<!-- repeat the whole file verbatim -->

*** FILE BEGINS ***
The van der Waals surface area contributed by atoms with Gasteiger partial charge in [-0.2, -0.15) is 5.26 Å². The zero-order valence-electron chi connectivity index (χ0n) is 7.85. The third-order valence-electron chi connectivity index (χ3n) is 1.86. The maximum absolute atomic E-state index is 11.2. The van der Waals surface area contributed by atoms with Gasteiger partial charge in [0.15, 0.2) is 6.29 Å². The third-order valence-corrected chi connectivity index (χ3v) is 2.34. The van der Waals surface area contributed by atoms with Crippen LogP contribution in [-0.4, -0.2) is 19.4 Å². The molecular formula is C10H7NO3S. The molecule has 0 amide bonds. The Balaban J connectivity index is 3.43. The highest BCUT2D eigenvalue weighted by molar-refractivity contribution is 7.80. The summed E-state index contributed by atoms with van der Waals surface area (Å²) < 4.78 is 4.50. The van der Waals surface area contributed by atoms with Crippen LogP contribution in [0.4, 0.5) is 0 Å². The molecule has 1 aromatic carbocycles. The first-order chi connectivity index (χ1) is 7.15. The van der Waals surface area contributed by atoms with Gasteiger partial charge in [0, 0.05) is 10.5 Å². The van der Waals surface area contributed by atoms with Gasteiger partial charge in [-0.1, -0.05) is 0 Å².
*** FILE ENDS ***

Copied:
The van der Waals surface area contributed by atoms with Gasteiger partial charge in [-0.2, -0.15) is 5.26 Å². The zero-order valence-electron chi connectivity index (χ0n) is 7.85. The third-order valence-electron chi connectivity index (χ3n) is 1.86. The maximum absolute atomic E-state index is 11.2. The van der Waals surface area contributed by atoms with Gasteiger partial charge in [0.15, 0.2) is 6.29 Å². The third-order valence-corrected chi connectivity index (χ3v) is 2.34. The van der Waals surface area contributed by atoms with Crippen LogP contribution in [-0.4, -0.2) is 19.4 Å². The molecular formula is C10H7NO3S. The molecule has 0 amide bonds. The Balaban J connectivity index is 3.43. The highest BCUT2D eigenvalue weighted by molar-refractivity contribution is 7.80. The summed E-state index contributed by atoms with van der Waals surface area (Å²) < 4.78 is 4.50. The van der Waals surface area contributed by atoms with Crippen LogP contribution in [0.4, 0.5) is 0 Å². The molecule has 1 aromatic carbocycles. The first-order chi connectivity index (χ1) is 7.15. The van der Waals surface area contributed by atoms with Gasteiger partial charge in [0, 0.05) is 10.5 Å². The van der Waals surface area contributed by atoms with Gasteiger partial charge in [-0.1, -0.05) is 0 Å².